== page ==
This is a historical case because this subject has never been litigated anywhere else in the United States. In the case at hand, the couple—who are not married—is estranged, but technically this ruling could set precedence for all couples throughout the United States.
The judge felt that if his ruling was in favor of the father being allowed in against the mother’s will, he noted: “It would create practical concerns where the father’s unwelcomed presence could cause additional stress on the mother and child. Moreover, such a finding would also lead to a slippery slope where the mother’s interest could be subjugated to that of the father’s.”
So it seems that the act of carrying the baby inside you actually does come with (even more) privileges. I can’t imagine not having my husband beside me when I gave birth to my son. He was the right amount of supportive, without being an annoying rah-rah cheerleader. He made the best hospital playlist to pump me up when I needed it most. As cliché as it sounds, he was my rock.
But I agree that a woman should have the right to decide who is—and isn’t—with her during that sacred time when you’re giving birth. The last thing you want is something else to cause tension in an already stressful situation that could spike your blood pressure and put your baby in jeopardy. In my opinion, if a husband or partner is abusive, or hasn’t been there to support you throughout your pregnancy, his mere sperm donation should not grant him a golden ticket into that delivery room. So I’m glad this judge, who’s a dude, agrees!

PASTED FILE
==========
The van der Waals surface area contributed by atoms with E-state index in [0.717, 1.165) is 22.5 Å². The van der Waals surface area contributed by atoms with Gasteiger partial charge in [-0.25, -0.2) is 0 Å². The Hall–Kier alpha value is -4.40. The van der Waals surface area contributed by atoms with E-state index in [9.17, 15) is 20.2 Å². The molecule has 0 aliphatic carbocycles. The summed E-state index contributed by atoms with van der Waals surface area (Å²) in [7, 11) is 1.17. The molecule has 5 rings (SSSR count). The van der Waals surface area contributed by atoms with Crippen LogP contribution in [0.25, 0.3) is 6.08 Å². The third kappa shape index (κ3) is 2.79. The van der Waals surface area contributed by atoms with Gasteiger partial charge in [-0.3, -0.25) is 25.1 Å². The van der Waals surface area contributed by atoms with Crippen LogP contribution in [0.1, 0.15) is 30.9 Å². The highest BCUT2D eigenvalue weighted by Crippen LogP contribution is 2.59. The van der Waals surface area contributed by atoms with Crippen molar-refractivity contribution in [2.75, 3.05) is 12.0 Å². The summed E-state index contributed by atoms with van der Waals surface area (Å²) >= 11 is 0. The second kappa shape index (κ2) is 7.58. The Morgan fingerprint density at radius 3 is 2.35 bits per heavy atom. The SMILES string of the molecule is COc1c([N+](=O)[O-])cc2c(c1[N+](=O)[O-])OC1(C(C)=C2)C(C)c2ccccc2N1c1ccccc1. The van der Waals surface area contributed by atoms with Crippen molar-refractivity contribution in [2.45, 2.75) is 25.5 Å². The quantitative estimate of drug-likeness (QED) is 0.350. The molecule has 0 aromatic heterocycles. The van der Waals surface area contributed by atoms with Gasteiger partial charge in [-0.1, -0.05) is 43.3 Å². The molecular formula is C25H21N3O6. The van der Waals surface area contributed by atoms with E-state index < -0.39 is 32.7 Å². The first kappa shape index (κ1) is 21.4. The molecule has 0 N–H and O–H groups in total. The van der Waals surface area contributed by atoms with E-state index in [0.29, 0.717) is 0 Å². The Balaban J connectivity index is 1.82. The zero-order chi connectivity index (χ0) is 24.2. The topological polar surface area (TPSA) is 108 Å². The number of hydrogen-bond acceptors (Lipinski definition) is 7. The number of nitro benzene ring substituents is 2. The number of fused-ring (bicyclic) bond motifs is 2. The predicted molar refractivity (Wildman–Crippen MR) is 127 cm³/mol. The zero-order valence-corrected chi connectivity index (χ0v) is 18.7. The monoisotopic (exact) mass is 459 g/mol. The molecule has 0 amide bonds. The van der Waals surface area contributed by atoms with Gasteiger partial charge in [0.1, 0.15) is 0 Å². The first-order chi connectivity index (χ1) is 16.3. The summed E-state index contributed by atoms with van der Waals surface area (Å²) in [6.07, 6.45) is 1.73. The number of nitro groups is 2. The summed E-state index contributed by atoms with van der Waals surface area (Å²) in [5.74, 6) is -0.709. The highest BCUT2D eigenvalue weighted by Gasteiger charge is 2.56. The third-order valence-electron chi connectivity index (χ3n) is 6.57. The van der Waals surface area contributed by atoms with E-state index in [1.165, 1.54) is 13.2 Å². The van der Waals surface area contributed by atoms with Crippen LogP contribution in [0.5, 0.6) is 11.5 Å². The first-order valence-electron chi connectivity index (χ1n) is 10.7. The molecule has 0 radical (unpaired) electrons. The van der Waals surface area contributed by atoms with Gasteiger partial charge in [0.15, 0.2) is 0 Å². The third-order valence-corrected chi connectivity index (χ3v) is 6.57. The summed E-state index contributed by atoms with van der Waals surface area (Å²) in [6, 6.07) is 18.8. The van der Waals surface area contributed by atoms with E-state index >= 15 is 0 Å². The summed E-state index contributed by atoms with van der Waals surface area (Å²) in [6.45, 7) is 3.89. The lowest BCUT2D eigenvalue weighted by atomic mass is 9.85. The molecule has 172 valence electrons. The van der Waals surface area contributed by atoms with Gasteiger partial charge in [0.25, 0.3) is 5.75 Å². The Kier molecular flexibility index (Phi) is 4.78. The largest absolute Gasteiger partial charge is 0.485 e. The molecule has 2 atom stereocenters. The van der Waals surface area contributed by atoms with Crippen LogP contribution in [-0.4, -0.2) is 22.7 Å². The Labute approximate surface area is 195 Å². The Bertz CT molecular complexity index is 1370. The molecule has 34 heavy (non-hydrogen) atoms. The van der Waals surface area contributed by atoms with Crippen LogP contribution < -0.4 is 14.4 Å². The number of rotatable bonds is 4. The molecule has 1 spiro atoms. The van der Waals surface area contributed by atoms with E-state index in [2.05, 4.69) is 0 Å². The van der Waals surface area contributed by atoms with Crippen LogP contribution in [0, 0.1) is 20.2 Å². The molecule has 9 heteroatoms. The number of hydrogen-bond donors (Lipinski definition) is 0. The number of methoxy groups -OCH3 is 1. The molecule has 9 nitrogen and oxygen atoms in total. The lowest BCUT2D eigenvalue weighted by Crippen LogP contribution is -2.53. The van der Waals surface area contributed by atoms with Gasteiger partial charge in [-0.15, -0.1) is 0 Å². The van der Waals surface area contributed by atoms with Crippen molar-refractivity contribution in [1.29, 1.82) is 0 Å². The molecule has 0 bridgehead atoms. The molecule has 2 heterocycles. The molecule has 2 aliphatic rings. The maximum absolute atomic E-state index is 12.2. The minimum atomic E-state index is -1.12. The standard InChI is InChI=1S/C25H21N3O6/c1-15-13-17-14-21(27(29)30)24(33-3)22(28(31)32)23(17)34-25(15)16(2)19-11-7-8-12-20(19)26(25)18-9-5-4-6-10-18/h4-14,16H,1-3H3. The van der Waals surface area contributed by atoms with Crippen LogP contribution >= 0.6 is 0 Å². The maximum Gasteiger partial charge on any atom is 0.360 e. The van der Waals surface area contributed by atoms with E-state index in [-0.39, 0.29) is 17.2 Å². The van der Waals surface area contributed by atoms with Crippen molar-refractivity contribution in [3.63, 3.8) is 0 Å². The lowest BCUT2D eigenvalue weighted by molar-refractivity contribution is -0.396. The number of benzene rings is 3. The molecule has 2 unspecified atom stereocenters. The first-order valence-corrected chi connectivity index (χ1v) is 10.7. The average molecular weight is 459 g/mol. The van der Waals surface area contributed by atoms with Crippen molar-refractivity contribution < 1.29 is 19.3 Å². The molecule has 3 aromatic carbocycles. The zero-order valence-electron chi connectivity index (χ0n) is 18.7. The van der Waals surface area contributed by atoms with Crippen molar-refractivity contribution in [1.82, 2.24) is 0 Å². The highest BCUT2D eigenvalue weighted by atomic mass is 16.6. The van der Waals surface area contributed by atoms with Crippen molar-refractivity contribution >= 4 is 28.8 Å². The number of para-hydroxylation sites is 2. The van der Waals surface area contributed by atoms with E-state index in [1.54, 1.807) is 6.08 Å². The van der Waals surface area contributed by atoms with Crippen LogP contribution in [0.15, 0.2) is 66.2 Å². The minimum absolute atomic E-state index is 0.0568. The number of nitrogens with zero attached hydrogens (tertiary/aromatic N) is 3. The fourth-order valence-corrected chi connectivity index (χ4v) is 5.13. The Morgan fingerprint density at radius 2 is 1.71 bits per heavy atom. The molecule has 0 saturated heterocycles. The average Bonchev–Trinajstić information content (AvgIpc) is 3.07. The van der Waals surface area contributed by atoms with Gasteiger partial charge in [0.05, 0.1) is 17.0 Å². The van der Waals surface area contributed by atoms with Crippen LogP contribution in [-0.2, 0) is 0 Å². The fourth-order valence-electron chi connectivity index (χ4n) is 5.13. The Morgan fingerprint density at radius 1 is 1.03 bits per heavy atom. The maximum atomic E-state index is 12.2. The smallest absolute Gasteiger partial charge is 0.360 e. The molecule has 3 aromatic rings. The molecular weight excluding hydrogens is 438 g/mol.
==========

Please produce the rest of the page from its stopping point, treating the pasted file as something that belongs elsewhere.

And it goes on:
TELL US: Do you think a father has a right to be in the delivery room no matter what? Who do you plan on having in the room with you when you give birth?
Use our Due Date Calculator to find out when your baby will make his grand entrance.
Image of mom and baby courtesy of Shutterstock.
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Monday, February 10th, 2014